Immediately prior to treatment initiation, fasting blood tests should be conducted to assess levels of serum phosphate, parathyroid hormone (PTH) and 25-hydroxyvitamin D (25(OH)D). A paired urine sample should be taken for urinary creatinine, phosphate and calcium from which tubular maximum reabsorption of phosphate (TmP/GFR) can be calculated. Any other appropriate radiological investigations and biochemical tests should be undertaken as necessary. Reference ranges are assay and laboratory specific and each laboratory should use age specific reference ranges for all biomarkers.

Dosing

Summary of Product Characteristics (SmPC) (https://www.ema.europa.eu/en/documents/product-information/crysvita-epar-product-information_en.pdf) recommend burosumab treatment should begin at a starting dose of 0.8 mg/kg subcutaneously every 2 weeks, however, some patients are able to normalise serum phosphate and ALP concentrations on starting dose of 0.4 mg/kg and therefore it is our recommendation to initiate treatment on this dose. After commencing treatment, fasting serum phosphate levels should be monitored every 2 weeks during the first month, every 4 weeks for the following 2 months and thereafter as appropriate; fasting serum phosphate should be measured pre-dose on every occasion. We also recommend measuring fasting serum phosphate 4 weeks after each dose adjustment (Fig. 1). Peak serum phosphate level is achieved 7–11 days after injection (https://www.ema.europa.eu/en/medicines/human/EPAR/crysvita).

Figure 1
Figure 1

Recommended burosumab dosing and titration regimen.

Citation: Endocrine Connections 9, 10; 10.1530/EC-20-0291

Dose titration should be performed with the aim of bringing fasting serum phosphate levels within the lower end of the normal reference range for age. Doses should be rounded to the nearest 10 mg according to the Summary of Product Characteristics, with the option of rounding to 5 mg (https://www.rcpch.ac.uk/about-us/specialty-groups-special-interest-groups#british-paediatric-and-adolescent-bone-group-bpabg) depending on clinician’s decision, particularly in smaller infants and children.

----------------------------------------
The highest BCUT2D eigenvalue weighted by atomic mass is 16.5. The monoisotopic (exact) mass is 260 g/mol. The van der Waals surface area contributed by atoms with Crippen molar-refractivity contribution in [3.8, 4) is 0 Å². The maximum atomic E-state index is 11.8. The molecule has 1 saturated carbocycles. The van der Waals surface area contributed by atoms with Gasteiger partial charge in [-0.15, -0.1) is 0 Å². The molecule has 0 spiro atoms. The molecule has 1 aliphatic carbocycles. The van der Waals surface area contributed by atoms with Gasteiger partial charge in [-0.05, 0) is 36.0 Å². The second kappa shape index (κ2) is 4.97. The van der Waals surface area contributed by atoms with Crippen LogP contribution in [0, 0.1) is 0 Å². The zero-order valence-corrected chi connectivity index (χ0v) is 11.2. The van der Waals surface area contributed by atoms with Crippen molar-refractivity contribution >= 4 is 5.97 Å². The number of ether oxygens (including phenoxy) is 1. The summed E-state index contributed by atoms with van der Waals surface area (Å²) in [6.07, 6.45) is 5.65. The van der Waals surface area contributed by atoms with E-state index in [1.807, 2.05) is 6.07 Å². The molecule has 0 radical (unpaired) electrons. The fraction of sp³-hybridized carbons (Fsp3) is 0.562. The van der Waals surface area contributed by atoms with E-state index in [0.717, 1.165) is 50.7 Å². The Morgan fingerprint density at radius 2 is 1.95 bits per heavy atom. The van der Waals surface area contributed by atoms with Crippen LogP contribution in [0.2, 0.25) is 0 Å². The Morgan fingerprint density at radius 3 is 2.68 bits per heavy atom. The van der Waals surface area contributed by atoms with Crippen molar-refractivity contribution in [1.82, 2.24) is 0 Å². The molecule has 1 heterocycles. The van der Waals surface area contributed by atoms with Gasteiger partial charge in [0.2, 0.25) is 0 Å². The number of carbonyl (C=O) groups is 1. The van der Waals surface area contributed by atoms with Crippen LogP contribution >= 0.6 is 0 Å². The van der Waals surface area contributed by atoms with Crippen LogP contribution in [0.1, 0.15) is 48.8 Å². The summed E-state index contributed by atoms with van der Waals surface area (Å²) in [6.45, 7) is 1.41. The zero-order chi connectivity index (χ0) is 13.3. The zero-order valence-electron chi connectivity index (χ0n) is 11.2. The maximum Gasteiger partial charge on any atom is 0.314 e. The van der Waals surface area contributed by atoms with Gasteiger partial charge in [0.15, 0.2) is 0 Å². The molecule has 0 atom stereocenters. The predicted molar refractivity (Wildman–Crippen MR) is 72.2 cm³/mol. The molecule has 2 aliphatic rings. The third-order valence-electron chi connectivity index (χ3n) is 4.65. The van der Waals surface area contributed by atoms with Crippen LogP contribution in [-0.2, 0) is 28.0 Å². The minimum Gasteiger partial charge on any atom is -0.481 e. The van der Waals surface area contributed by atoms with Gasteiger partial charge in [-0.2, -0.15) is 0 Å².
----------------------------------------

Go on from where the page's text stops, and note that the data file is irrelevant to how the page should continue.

Dose increase should be considered following two sequential measures of fasting serum phosphate below the normal range within 4 weeks, at the discretion of the clinician. Dose should be increased stepwise by 0.4 mg/kg up to a maximum of 90 mg or 2 mg/kg (lowest value to be considered) and monitored via pre-dose fasting serum phosphate levels 4 weeks after the last dose adjustment. The dose should not be increased more frequently than every 4 weeks (https://www.ema.europa.eu/en/documents/product-information/crysvita-epar-product-information_en.pdf).

If fasting serum phosphate is above the reference range, the next dose should be withheld and the fasting serum phosphate reassessed within 4 weeks. The patient’s fasting serum phosphate must be below the reference range for age in order to restart burosumab and, to avoid the risk of complications, this should be at the last dose at which fasting serum phosphate levels were at the lower limit of normal (https://www.ema.europa.eu/en/documents/product-information/crysvita-epar-product-information_en.pdf).